Yesterday's Mirror ran a non-story about how Alan Bown wrote to UKIP MEPs in 2011 telling them that they should donate £10k a year out of their salaries to the party. He apparently told them that if they wanted reselection they needed to prove they were "good value for money" and pointed out that it costs the party upwards of £125k to get an MEP elected.
The Mirror is spinning this as a possible breach of rules around using expenses to finance party political operations but as the very first paragraph of the article says, they were asked to donate from their salaries not from their expenses.
UKIP MEPs have been told to pay £10,000 a year from their Brussels salaries towards to the party’s coffers - or risk being booted out.
Their "expenses" are for things like offices, stationary and staff and are all administered by EU-approved accountants so MEPs wouldn't be able to give any of it to the party. The Mirror will of course know this because they've run plenty of stories about MEP expenses in the past. What makes it even more of a non-story is that it was on the premise that MEPs would donate money to the party from their salaries that the membership voted to contest EU elections a decade ago.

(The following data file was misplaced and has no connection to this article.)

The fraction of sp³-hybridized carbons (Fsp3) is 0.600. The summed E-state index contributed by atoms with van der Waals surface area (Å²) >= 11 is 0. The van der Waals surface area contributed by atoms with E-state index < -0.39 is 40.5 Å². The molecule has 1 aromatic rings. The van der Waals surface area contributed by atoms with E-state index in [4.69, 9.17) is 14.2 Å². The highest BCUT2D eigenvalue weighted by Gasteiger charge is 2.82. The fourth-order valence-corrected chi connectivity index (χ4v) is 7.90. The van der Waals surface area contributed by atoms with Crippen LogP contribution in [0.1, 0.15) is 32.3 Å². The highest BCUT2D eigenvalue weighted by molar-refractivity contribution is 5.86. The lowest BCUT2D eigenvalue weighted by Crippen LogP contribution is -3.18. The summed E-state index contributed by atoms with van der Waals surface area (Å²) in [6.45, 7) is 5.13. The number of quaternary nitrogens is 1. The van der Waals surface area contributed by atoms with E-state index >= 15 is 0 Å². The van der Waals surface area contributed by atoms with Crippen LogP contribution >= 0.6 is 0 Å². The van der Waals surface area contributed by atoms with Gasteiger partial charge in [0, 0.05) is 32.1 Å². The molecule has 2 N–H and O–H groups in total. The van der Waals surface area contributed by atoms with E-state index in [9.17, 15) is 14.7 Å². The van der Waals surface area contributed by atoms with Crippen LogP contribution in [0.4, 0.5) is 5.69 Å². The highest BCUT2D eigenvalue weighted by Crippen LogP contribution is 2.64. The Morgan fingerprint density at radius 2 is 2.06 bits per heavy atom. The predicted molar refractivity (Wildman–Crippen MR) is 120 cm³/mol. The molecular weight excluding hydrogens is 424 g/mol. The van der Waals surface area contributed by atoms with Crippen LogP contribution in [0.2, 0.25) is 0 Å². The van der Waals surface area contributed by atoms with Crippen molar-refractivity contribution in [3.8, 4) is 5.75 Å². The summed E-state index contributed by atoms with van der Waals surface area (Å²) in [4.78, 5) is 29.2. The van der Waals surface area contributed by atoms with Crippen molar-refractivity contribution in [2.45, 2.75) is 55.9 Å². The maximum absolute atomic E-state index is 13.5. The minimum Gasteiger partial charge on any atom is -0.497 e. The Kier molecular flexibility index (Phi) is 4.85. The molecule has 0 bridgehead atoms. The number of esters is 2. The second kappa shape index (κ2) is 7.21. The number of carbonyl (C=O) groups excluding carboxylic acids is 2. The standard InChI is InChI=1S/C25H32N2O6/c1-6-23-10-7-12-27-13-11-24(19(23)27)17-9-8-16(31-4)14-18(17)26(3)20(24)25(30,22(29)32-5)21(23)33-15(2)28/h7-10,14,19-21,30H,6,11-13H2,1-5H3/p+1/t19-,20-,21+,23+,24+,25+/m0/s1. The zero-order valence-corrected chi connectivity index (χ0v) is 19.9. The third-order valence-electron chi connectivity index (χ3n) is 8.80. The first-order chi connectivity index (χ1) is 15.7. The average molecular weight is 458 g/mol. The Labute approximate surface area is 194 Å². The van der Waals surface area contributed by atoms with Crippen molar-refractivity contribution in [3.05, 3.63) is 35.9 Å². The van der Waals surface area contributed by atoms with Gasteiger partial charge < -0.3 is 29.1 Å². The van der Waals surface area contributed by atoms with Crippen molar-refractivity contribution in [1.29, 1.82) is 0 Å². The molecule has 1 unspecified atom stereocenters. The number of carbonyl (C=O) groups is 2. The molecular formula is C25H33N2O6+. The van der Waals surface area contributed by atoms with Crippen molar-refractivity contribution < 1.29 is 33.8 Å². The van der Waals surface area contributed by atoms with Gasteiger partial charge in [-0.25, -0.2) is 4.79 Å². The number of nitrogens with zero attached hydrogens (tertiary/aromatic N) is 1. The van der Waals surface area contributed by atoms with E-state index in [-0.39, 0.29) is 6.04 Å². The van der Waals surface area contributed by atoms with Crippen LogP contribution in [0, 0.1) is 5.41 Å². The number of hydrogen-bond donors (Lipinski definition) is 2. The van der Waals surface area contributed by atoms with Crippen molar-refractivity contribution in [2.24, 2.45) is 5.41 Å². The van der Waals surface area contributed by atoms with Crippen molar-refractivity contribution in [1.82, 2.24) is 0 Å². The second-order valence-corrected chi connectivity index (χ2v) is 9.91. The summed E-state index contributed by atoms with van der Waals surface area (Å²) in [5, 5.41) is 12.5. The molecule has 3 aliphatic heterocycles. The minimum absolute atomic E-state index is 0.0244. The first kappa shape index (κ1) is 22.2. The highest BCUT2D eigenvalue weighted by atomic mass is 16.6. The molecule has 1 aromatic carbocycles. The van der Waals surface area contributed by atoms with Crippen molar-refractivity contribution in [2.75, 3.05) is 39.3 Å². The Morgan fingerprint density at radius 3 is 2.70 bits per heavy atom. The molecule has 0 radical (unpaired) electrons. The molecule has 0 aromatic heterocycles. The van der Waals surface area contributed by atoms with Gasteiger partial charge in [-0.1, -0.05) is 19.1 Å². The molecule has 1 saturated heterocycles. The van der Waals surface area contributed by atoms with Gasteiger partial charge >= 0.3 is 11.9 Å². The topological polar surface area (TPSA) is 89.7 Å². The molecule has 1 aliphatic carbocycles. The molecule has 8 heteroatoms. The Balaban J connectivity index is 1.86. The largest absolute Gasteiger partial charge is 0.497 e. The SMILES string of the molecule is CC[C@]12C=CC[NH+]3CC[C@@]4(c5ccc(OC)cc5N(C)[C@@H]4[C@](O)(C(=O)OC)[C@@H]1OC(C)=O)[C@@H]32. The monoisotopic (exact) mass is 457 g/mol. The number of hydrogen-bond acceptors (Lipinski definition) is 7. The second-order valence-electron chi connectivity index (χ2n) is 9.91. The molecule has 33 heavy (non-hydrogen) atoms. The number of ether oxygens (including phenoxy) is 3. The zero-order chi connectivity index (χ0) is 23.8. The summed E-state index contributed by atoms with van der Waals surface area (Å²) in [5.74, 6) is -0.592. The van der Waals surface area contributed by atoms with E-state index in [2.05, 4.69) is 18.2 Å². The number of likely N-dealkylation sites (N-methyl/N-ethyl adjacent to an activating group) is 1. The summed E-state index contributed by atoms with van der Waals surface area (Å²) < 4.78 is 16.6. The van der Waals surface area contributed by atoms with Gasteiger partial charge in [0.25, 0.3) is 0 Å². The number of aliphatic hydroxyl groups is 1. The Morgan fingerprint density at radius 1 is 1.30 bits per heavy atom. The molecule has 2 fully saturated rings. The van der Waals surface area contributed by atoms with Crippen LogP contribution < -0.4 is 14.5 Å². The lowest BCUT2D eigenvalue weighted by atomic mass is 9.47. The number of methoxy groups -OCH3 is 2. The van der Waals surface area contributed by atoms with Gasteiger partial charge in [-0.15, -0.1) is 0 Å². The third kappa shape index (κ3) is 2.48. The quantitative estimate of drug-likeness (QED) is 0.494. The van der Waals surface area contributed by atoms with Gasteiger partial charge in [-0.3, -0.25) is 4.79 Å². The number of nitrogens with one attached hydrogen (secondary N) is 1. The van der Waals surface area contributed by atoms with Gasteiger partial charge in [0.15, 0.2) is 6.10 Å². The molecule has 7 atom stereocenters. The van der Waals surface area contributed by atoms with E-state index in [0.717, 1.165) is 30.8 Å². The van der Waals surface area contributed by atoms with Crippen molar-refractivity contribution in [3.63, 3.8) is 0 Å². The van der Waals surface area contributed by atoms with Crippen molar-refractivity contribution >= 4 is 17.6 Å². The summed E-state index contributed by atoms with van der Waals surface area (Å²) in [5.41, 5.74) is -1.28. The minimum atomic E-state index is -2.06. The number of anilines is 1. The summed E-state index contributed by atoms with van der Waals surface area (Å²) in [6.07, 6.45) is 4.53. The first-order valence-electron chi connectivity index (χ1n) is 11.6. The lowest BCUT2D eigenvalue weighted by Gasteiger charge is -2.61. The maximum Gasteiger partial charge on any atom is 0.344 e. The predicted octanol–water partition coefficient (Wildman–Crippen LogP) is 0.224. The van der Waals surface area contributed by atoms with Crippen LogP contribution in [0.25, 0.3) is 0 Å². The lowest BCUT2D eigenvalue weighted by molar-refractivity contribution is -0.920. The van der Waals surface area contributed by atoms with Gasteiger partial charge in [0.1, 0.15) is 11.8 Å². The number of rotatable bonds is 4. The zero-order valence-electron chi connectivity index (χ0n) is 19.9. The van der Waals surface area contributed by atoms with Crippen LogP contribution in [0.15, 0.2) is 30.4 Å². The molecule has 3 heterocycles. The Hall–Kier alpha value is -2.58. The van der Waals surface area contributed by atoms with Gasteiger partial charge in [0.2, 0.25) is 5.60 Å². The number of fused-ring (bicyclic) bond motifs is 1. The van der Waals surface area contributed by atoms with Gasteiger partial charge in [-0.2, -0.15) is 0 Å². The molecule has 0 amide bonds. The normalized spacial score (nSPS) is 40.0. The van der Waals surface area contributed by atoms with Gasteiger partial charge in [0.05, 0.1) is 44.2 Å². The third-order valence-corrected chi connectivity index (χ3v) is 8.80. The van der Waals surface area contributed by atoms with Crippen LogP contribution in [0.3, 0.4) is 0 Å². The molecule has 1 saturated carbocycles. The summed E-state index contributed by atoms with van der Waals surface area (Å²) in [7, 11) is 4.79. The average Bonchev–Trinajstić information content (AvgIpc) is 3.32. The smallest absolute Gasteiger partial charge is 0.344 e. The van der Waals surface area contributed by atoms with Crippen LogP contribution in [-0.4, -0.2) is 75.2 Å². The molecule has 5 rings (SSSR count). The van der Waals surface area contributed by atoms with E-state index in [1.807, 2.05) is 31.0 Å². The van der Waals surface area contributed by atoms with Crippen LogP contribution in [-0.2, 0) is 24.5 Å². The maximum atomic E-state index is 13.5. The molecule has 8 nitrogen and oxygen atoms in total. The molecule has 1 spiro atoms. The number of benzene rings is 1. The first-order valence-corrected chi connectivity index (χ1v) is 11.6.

Then there's this little gem from the Times (yes, another one) in which we're told that sex-obsessed UKIP staff walk around the party's London offices half naked, take pets to work and make lists of women they'd like to have sex with before knocking off early to go to the pub. This has come as news to UKIP staffers on Facebook who are presumably disappointed that this sort of hedonistic behaviour apparently only happens when they're at the coffee machine or on their lunch break.
The idea that UKIP staff would somehow gets their pets from home to the offices in central London on public transport is frankly ridiculous, the idea that they walk around the office half naked even more so. The "insider" is anonymous of course but presumably either a disgruntled ex-employee or just a troublemaker taking advantage of the desperation of the newspapers to protect their investments in the run unto the election.